Inside slain family’s idyllic home
THE rural property in Western Australia where the bodies of seven people, including four children, were found on Friday, had been described as a "piece of paradise" that provided both "privacy and protection".
Early on Friday morning police discovered the body of Katrina Miles and her four children, aged from eight to 13 years old, inside one of the homes on the property. Two further bodies were found outside the building.
The property, in Osmington which is about 20km north of the tourist town of Margaret River, belonged to Katrina's parents, Cynda and Peter.
Western Australia Police said they were alerted when a "male person" connected to the property called police early on Friday morning. The force has since described what they found as a "horrific tragedy" which it is thought is being treated as a murder suicide.
All the victims had gunshot wounds and two firearms were found at the scene.
The Miles' 30 acre property was a well-kept patch of land in the tiny settlement of Osmington which stretches along a rural road heading east into the bush about 16kms from the Bussell Highway, the main road from Perth to the state's picturesque south west coast.
It came into the family's ownership in December 2014, when Cynda and Peter bought the hobby farm for $820,000 according to RP Data.
Located between vineyards and farms, it was called a "piece of paradise" by the real estate agents.
"A leisurely drive taking in the view of the rolling hills down Osmington Road, just 15 minutes from the Margaret River town centre is the tree change you have been waiting for.
"It's 'not too big, not too small', the property is slightly undulating ... with a native bush boundary giving you privacy and protection from the elements," the description said.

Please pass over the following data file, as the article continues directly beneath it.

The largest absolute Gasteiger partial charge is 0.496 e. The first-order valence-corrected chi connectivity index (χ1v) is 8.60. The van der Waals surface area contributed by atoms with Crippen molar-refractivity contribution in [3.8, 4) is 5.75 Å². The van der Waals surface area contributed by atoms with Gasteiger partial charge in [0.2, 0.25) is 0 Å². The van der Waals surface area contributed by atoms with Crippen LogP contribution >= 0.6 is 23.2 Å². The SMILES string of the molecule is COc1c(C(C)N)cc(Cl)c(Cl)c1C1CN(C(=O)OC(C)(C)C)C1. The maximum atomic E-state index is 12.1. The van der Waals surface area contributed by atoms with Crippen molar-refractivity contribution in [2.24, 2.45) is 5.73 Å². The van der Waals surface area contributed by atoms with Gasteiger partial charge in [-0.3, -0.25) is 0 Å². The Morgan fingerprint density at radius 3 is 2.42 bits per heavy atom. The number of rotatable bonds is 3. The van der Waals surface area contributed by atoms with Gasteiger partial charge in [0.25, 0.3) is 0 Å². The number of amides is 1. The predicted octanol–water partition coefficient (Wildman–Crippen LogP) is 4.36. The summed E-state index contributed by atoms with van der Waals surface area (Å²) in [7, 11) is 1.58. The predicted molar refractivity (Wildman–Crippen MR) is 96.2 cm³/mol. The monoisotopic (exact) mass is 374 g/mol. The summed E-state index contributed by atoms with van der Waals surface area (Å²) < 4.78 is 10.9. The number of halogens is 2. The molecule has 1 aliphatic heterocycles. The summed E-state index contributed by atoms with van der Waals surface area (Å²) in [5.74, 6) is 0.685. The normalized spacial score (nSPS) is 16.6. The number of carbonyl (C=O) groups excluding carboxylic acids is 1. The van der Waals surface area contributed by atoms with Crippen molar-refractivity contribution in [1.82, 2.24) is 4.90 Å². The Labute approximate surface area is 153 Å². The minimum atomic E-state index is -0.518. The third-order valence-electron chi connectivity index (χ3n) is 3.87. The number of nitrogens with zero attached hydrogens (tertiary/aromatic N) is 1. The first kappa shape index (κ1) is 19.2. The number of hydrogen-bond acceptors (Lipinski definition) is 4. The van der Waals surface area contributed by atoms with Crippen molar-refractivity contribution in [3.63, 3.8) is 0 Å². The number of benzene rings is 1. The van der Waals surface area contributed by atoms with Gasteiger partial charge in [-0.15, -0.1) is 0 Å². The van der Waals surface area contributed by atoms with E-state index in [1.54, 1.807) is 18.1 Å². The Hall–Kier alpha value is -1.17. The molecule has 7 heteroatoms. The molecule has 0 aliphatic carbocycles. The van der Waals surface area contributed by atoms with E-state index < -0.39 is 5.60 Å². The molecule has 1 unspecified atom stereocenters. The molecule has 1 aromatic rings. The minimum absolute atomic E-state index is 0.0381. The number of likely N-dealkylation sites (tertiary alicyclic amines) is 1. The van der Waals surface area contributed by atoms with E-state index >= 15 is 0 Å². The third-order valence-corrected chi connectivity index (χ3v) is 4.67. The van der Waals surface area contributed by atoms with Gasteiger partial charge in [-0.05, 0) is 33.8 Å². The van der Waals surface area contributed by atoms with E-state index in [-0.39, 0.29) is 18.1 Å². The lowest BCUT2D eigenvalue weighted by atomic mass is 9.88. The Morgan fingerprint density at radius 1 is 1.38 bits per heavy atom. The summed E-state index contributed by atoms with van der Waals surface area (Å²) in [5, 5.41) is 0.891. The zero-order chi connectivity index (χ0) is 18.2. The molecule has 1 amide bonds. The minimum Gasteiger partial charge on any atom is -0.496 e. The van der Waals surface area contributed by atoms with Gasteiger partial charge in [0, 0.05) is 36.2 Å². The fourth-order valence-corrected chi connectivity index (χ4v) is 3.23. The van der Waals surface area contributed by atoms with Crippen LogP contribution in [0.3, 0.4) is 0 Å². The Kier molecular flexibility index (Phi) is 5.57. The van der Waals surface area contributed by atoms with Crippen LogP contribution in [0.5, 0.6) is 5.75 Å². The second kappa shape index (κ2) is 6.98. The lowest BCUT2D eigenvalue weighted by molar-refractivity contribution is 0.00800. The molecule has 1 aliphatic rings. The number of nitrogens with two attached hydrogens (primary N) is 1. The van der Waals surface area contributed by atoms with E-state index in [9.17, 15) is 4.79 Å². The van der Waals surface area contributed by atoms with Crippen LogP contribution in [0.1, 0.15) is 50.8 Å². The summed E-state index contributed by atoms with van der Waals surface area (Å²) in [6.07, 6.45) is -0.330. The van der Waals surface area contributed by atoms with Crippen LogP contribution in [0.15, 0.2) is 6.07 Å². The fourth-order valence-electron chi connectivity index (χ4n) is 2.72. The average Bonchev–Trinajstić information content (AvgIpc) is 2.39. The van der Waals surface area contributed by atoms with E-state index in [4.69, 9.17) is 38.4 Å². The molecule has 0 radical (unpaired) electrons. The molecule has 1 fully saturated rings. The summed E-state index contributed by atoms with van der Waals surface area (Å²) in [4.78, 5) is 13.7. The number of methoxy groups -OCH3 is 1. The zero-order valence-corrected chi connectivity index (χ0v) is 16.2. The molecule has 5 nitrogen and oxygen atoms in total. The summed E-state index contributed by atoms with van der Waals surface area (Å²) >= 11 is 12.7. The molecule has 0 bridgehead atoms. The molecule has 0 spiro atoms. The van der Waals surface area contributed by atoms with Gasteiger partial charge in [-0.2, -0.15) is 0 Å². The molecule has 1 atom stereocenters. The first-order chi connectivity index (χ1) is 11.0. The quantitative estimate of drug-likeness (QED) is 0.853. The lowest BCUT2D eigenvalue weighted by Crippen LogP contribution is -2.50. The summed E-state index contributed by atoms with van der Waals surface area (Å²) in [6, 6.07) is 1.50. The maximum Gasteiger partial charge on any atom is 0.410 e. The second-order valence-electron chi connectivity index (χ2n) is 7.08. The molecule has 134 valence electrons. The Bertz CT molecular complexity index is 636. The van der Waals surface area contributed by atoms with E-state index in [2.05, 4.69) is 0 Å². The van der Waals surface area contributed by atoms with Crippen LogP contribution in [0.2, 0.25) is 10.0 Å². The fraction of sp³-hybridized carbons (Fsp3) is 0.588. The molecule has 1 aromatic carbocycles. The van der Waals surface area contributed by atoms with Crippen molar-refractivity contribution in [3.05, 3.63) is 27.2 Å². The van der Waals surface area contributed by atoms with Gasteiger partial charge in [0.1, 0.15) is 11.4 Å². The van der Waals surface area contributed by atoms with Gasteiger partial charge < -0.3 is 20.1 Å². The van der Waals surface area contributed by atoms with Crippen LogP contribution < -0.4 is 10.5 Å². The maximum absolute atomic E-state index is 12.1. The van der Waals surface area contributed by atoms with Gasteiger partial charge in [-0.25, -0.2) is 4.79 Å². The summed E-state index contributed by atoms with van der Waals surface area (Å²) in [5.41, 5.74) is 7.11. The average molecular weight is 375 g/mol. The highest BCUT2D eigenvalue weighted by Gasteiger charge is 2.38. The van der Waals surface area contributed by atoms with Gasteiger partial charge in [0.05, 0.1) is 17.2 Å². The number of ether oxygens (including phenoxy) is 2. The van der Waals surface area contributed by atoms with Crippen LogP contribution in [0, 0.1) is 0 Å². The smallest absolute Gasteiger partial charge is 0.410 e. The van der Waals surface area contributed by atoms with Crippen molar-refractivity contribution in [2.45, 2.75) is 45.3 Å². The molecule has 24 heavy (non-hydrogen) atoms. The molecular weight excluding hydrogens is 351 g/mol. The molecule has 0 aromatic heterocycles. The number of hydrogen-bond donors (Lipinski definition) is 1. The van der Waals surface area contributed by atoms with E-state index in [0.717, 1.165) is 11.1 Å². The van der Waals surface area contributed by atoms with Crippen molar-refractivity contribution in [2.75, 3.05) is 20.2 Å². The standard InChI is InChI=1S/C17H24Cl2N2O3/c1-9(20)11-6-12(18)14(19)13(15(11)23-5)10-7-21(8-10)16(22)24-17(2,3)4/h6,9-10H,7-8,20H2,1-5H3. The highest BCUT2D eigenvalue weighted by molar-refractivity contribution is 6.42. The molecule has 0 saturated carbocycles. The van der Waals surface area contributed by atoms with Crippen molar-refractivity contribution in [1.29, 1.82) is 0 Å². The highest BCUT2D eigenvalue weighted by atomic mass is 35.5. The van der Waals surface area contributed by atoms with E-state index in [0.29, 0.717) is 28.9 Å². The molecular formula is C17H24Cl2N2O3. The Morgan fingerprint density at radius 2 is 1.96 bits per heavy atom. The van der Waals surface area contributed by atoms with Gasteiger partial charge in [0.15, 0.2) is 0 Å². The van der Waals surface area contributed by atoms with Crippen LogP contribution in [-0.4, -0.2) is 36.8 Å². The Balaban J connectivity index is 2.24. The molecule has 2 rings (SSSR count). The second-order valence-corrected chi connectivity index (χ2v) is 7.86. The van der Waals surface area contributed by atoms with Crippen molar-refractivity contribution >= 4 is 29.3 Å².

"The homestead paddock and entrance has amazing gardens full of fruit trees and flowering natives bringing in a menagerie of bird life. It truly is one of the best hobby farms in the Margaret River area."
Pictures from the sale show a spacious home simply furnished. The kitchen is painted a deep plum red with wooden furniture.
The main house features a family-sized living room and master bedroom with large bay windows to take in the expansive views.
A large north-facing veranda, ideal for relaxing on sunny afternoons, is fringed by greenery.
When the Miles took ownership they set about making the place their own including the conversion of large five bay machinery shed into another residence.
It's thought the grandparents lived in one house and Katrina and the kids in another.
Vegetable patches dotted the property abundant with cabbages, citrus, potatoes and custard apples, according to posts of Cynda's Facebook page.
Chickens and pigs roamed the land. One of the largest pigs was named "Dwalin" so called because it was the "biggest dwarf in the Hobbit" Cynda said on social media.
When they moved in, there was a second simpler home on the property, a "little 2 by 1" which at the time was rented out.
"The current owners run the property as a hobby farm and are very meticulous with the upkeep," the real estate description stated.
"As for stock, besides the dogs the owners are running 10 head of cattle plus calves, there are also chooks, geese and a pig named George."
The idyllic pastoral setting has now become a scene of horror.
"Shocking is just about the only word. I feel sick to the stomach. That couldn't happen here," Felicity Haynes, a friend of the family, told Channel 9 about Friday's tragic events.
"It's just horrifying. They were good people. It's not fair."
The shire president of Augusta-Margaret River, Pam Townsend, said what happened was surreal.
"It's surreal that this is happening here in our beautiful little community.
"When we hear of violence like this, it is just shocking. We really need to talk about violence, don't we, in our society."
Police told news.com.au on Friday evening that the process of formally identifying the deceased has progressed and homicide detectives and forensic offers were on the scene.
"There is no information to suggest any ongoing threat to the broader community."
Western Australia Police Commissioner Chris Dawson said police received a call at 5.15am Friday from a "male person" connected to the property. When they arrived, they found seven bodies. Two firearms were discovered at the property
Mr Dawson described the discovery as "devastating".
"This is going to have an enormous effect on young people in the community."
The Premier of Western Australia, Mark McGowan tweeted about the incident, saying the events were "tragic and shocking".